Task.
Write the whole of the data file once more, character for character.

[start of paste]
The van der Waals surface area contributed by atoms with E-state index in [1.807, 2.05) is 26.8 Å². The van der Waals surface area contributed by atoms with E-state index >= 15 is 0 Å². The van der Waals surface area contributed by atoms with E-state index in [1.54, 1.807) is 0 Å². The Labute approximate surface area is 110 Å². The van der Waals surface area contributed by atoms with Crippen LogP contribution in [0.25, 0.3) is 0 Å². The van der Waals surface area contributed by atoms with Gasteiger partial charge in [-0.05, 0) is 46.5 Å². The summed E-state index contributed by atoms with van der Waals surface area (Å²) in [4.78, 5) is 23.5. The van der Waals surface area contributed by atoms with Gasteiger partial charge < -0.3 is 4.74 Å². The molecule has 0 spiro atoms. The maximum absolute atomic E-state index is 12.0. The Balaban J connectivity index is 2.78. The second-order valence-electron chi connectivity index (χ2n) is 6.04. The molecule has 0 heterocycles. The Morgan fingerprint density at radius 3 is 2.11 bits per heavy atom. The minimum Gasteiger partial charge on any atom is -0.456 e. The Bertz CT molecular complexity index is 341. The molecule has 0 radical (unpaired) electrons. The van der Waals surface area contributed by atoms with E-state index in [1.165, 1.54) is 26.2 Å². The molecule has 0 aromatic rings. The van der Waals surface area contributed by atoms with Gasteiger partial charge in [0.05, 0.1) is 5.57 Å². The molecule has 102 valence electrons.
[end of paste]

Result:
The van der Waals surface area contributed by atoms with E-state index in [1.807, 2.05) is 26.8 Å². The van der Waals surface area contributed by atoms with E-state index >= 15 is 0 Å². The van der Waals surface area contributed by atoms with E-state index in [1.54, 1.807) is 0 Å². The Labute approximate surface area is 110 Å². The van der Waals surface area contributed by atoms with Crippen LogP contribution in [0.25, 0.3) is 0 Å². The van der Waals surface area contributed by atoms with Gasteiger partial charge in [-0.05, 0) is 46.5 Å². The summed E-state index contributed by atoms with van der Waals surface area (Å²) in [4.78, 5) is 23.5. The van der Waals surface area contributed by atoms with Gasteiger partial charge < -0.3 is 4.74 Å². The molecule has 0 spiro atoms. The maximum absolute atomic E-state index is 12.0. The Balaban J connectivity index is 2.78. The second-order valence-electron chi connectivity index (χ2n) is 6.04. The molecule has 0 heterocycles. The Morgan fingerprint density at radius 3 is 2.11 bits per heavy atom. The minimum Gasteiger partial charge on any atom is -0.456 e. The Bertz CT molecular complexity index is 341. The molecule has 0 radical (unpaired) electrons. The van der Waals surface area contributed by atoms with E-state index in [1.165, 1.54) is 26.2 Å². The molecule has 0 aromatic rings. The van der Waals surface area contributed by atoms with Gasteiger partial charge in [0.05, 0.1) is 5.57 Å². The molecule has 102 valence electrons.